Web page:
The UK government must respond to a court ruling that Northern Ireland's abortion laws are in breach of human rights laws, the Women and Equalities Committee has said.
The Commons committee called for the government to set out its timetable to address the breaches identified by a UN committee monitoring women's rights.
It comes after a report found that Northern Ireland's powersharing crisis had led the devolved government to fail to respond to international human rights obligations.
According to the committee, the report also found that the absence of a Northern Ireland Assembly means there are no scrutiny bodies to make sure policies are working well nor any scrutiny of the use of UK government funds for women and girls seeking an abortion in England.
Since the collapse of the powersharing executive in 2017, there have been several significant developments relating to abortion in Northern Ireland.
A UN committee found "grave" and "systematic" breaches of women's rights, and the UK Supreme Court identified a breach of human rights in relation to cases of fatal foetal abnormality or where the pregnancy has resulted from rape or incest.
The UK government also introduced funding for women and girls to access free abortion services in England.
Committee chairwoman Maria Miller said the committee heard evidence from a wide range of witnesses both in Northern Ireland and in Westminster.
"These included doctors, nurses and midwives, lawyers, ministers and officials, organisations representing a range of views, and women who spoke to us about their own experiences," she said.
"The lack of clarity about the current legal situation is creating confusion, fear and inequality. Our report sets out action which the government must take to address this."
The report calls for the UK government to set out a timetable within the next six months so that an individual victim, such as a victim of rape or incest, does not have to take a case to court.
Ms Miller said: "The situation of a woman or girl who became pregnant as a result of rape or incest having to pursue a court case highlights precisely why it should not depend on an individual victim to take a case to court. This must be rectified urgently."
The report also recommended that the government Equalities Office should publish its legal advice on the scheme funding women and girls from Northern Ireland to access abortions in England.
It also stated that the Department of Health for Northern Ireland should reissue guidance for healthcare professionals making it clear that referring patients to the funded scheme is not unlawful.
Ms Miller added: "We heard of doctors facing a potential conflict between their duty of care to their patients and the law, and between their duty of confidentiality and the law.
"They still have not been given guidance on referring women to the UK government-funded scheme providing free abortions in England - which started in 2017. This must be published immediately."
It further found that the UK government's funding for abortion provision in England is not accessed equally by different groups of women and girls.
The report recommends that the government Equalities Office should publish an equality impact assessment on the scheme.
Ms Miller continued: "In practice, the scheme is more accessible to some women than others, with problems for women on low incomes, or who are too ill to travel, who are facing domestic violence and abuse, have insecure immigration status, or who are not registered with a GP.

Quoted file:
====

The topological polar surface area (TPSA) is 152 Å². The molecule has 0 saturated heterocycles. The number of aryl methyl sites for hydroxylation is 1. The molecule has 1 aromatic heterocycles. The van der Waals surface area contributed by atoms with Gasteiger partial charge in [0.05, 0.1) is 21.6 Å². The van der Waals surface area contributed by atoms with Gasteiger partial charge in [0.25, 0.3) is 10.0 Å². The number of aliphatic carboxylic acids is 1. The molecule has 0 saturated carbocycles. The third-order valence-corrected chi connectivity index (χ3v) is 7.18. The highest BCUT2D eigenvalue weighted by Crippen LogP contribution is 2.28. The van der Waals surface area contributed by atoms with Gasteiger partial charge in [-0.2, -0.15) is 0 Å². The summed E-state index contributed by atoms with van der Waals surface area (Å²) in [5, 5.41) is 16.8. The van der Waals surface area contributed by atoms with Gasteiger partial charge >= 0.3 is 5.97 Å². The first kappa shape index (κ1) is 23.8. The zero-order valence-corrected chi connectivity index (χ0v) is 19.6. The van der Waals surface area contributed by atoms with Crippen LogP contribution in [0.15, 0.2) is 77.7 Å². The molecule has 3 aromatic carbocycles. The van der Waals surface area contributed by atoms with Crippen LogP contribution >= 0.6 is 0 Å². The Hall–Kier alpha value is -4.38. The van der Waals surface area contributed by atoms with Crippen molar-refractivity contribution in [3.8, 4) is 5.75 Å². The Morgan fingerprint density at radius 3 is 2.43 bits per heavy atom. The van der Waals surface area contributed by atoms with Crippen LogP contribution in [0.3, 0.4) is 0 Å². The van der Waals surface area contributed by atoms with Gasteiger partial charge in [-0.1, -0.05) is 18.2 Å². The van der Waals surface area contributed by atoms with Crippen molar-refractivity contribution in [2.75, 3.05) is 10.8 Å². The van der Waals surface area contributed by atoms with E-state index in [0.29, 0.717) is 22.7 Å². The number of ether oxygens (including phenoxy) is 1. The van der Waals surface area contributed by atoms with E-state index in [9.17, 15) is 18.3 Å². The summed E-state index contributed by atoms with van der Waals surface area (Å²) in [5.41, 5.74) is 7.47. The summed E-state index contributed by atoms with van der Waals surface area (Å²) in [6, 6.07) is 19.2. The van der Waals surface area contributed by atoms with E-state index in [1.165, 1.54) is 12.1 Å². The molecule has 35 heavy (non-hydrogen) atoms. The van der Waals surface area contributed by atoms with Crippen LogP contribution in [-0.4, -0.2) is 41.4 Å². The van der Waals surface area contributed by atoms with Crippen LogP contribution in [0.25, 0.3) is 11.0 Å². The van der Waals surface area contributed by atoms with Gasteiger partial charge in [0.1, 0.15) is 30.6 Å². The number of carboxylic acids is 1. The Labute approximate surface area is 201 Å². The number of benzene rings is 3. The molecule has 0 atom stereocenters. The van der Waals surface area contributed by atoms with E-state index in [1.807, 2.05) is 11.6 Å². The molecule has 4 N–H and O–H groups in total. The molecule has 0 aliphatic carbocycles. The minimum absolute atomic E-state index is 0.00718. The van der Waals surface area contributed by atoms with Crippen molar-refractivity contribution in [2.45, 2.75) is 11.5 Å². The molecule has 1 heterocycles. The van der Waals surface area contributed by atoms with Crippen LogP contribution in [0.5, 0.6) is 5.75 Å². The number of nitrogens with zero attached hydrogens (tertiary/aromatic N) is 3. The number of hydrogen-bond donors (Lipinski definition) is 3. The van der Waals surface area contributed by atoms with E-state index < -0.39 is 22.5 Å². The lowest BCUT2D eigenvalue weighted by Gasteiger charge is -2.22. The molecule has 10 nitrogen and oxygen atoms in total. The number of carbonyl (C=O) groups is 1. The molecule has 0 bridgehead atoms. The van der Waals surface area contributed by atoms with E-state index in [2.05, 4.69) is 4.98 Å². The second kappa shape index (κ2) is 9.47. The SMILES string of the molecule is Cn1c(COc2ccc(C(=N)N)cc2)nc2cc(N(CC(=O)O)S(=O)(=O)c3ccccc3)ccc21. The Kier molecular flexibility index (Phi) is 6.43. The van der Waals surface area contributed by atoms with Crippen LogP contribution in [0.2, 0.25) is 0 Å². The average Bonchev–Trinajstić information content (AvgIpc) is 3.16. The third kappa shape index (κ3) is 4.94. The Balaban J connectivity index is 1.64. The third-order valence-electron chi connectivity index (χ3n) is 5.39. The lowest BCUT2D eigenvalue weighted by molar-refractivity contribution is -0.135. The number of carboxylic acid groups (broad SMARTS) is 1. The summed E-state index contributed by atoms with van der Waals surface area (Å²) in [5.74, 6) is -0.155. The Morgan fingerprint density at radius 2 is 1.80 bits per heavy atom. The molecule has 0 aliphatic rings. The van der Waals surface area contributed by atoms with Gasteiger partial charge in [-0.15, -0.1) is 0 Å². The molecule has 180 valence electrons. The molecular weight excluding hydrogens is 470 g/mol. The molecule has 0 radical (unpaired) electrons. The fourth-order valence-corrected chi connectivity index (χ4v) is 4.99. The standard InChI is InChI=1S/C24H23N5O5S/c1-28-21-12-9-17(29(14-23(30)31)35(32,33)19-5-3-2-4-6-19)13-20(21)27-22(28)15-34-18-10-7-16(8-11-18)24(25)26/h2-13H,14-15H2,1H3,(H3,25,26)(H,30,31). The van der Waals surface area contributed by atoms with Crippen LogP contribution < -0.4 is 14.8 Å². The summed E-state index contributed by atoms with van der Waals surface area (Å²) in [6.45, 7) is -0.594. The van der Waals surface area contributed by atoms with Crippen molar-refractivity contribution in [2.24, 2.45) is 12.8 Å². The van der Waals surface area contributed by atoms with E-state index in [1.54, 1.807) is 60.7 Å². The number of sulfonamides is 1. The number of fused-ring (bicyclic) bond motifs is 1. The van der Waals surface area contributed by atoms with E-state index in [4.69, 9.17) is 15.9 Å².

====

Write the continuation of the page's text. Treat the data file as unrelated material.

"We must ensure that women who are vulnerable or marginalised have the same access to services as everyone else."
Amnesty International UK and the Family Planning Association welcomed the report and called on the UK government to take immediate action.
Grainne Teggart, Amnesty International's Northern Ireland Campaign Manager, said: "This report is a welcome and urgent intervention that the UK government cannot ignore.
"The Committee has made clear that the government is responsible for delivering urgently needed change on abortion and calls for a timeline and framework to be set out.
"Devolution does not relieve the UK government of their obligation to protect and promote the rights of women in Northern Ireland.
"Inaction is no longer an option. The UK government cannot remain complicit in the harm caused by the existing abortion regime - the time for change is now."
Sarah Ewart, a woman who was forced to travel to England for an abortion after being told her pregnancy had a fatal foetal diagnosis, brought her case to Belfast High Court with support from Amnesty.
The judgment is pending on this case.
Ms Ewart said: "Northern Ireland's archaic abortion laws have left women like me suffering for far too long.
"The UK government has turned a blind eye and ignored the hurt caused to me and others in my circumstances."
Karen Murray, director for Northern Ireland at the Royal College of Midwives (RCM), said the report recognises that the current political situation in Northern Ireland is serving "neither women nor health professionals well".
"Women's human rights are being denied and health professionals face serious dilemmas in balancing the law of the land and their professional responsibilities," she said.
"The current political situation means there is no one willing or able to take action to ensure that women's rights are safeguarded, that misery is averted or that health professionals can do their jobs properly."
A government spokesman said: "As abortion is a devolved matter, the best way forward is for locally accountable politicians in Northern Ireland to make decisions. We want to see devolved government restored at the earliest opportunity.
"The Government is carefully considering the committee's report and recommendations, and will respond to the report in due course."